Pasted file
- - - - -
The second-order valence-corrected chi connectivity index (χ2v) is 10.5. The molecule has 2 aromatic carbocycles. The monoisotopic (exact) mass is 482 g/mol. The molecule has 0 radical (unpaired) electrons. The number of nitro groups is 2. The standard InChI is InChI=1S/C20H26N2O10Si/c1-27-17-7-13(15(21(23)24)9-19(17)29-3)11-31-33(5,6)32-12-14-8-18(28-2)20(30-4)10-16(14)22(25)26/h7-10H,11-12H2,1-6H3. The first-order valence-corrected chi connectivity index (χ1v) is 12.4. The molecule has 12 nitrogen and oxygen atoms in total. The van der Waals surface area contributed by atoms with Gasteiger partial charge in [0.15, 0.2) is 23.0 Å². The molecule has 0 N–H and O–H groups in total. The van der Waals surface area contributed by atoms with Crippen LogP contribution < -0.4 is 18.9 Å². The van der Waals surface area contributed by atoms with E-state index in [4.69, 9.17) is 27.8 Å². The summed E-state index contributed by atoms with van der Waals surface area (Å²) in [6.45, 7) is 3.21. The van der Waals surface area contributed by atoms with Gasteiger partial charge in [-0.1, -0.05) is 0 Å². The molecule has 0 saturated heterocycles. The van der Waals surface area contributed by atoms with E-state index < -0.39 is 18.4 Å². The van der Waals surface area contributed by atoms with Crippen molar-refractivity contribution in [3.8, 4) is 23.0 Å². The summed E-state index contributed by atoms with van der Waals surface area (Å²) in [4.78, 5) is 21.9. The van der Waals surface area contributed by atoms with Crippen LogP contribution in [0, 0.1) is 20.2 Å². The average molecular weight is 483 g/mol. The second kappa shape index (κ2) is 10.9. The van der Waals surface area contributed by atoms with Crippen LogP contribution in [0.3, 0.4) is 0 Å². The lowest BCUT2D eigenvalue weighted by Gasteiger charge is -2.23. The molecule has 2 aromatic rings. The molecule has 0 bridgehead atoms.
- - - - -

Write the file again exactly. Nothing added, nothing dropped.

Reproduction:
The second-order valence-corrected chi connectivity index (χ2v) is 10.5. The molecule has 2 aromatic carbocycles. The monoisotopic (exact) mass is 482 g/mol. The molecule has 0 radical (unpaired) electrons. The number of nitro groups is 2. The standard InChI is InChI=1S/C20H26N2O10Si/c1-27-17-7-13(15(21(23)24)9-19(17)29-3)11-31-33(5,6)32-12-14-8-18(28-2)20(30-4)10-16(14)22(25)26/h7-10H,11-12H2,1-6H3. The first-order valence-corrected chi connectivity index (χ1v) is 12.4. The molecule has 12 nitrogen and oxygen atoms in total. The van der Waals surface area contributed by atoms with Gasteiger partial charge in [0.15, 0.2) is 23.0 Å². The molecule has 0 N–H and O–H groups in total. The van der Waals surface area contributed by atoms with Crippen LogP contribution < -0.4 is 18.9 Å². The van der Waals surface area contributed by atoms with E-state index in [4.69, 9.17) is 27.8 Å². The summed E-state index contributed by atoms with van der Waals surface area (Å²) in [6.45, 7) is 3.21. The van der Waals surface area contributed by atoms with Gasteiger partial charge in [-0.1, -0.05) is 0 Å². The molecule has 0 saturated heterocycles. The van der Waals surface area contributed by atoms with E-state index < -0.39 is 18.4 Å². The van der Waals surface area contributed by atoms with Crippen molar-refractivity contribution in [3.8, 4) is 23.0 Å². The summed E-state index contributed by atoms with van der Waals surface area (Å²) in [4.78, 5) is 21.9. The van der Waals surface area contributed by atoms with Crippen LogP contribution in [0, 0.1) is 20.2 Å². The average molecular weight is 483 g/mol. The second kappa shape index (κ2) is 10.9. The van der Waals surface area contributed by atoms with Crippen LogP contribution in [0.3, 0.4) is 0 Å². The lowest BCUT2D eigenvalue weighted by Gasteiger charge is -2.23. The molecule has 2 aromatic rings. The molecule has 0 bridgehead atoms.